Apparently this is why some people have freckles

Sadly, each freckle isn't actually a kiss from an angel...

Emma Watson freckles
Emma Watson freckles
(Image credit: Rex Features (Shutterstock))

According to science.

It’s fair to say that the beauty world is obsessed with freckles. If you have them naturally you’re bang on trend and if you don’t, there are hundreds of make-up tutorials teaching you how to draw them on one by one.

Emma Watson wears hers with pride, and Ellie Goulding recently revealed her secret speckling while on holiday. But er, what exactly are freckles? And why do they become more prominent in the sunshine?

If you’ve also pondered the very same questions, you’ll be glad to know that science has come to the rescue with a fairly decent explanation.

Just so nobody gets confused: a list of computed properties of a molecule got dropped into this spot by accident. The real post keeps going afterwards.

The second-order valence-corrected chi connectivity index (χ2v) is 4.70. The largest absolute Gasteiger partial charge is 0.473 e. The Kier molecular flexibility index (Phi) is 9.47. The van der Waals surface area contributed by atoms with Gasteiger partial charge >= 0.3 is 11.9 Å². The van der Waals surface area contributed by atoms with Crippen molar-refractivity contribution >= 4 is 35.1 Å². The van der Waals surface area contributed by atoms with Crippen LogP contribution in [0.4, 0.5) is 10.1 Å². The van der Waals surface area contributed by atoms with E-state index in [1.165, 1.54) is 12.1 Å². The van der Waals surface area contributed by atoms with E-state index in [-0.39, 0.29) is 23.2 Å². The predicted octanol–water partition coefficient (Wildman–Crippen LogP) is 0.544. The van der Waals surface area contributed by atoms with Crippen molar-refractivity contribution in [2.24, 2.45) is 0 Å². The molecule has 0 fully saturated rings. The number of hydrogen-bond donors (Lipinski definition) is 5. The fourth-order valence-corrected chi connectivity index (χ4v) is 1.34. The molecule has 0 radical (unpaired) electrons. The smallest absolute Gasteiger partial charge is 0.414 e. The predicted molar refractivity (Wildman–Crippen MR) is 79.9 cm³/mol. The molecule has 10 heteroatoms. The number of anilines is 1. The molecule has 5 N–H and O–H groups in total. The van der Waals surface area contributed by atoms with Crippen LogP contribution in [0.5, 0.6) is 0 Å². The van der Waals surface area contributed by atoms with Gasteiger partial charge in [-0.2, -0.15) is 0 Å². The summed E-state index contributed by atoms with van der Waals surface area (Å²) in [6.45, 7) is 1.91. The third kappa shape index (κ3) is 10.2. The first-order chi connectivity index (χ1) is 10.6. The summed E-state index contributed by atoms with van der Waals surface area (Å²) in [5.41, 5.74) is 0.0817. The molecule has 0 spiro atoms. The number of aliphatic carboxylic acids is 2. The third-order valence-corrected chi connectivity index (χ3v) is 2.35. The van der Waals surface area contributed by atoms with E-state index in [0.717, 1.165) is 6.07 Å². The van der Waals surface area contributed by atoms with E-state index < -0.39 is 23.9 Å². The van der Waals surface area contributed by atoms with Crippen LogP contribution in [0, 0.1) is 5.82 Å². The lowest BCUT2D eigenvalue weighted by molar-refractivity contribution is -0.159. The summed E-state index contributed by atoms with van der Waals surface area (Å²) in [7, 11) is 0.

Blowing the theory that every freckle is a kiss from an angel right out of the water (shame, we kind of liked that one), the folks over at SciShow explain that freckles are simply small areas of the skin where melanin has been overproduced.

As it turns out, freckles are linked to a gene known as an MCIR gene which controls how much and which kind of melanin our body produces. If you have an active MCIR gene, it leads to dark hair and skin that protects against the sun. If you have a less active MCIR gene, you'll have fairer skin and lighter or reddish hair plus a lot more freckles. So, freckles are really just natures way of protecting our skin from the sun. Though don't forget to wear a good slathering of your best sun cream, too.

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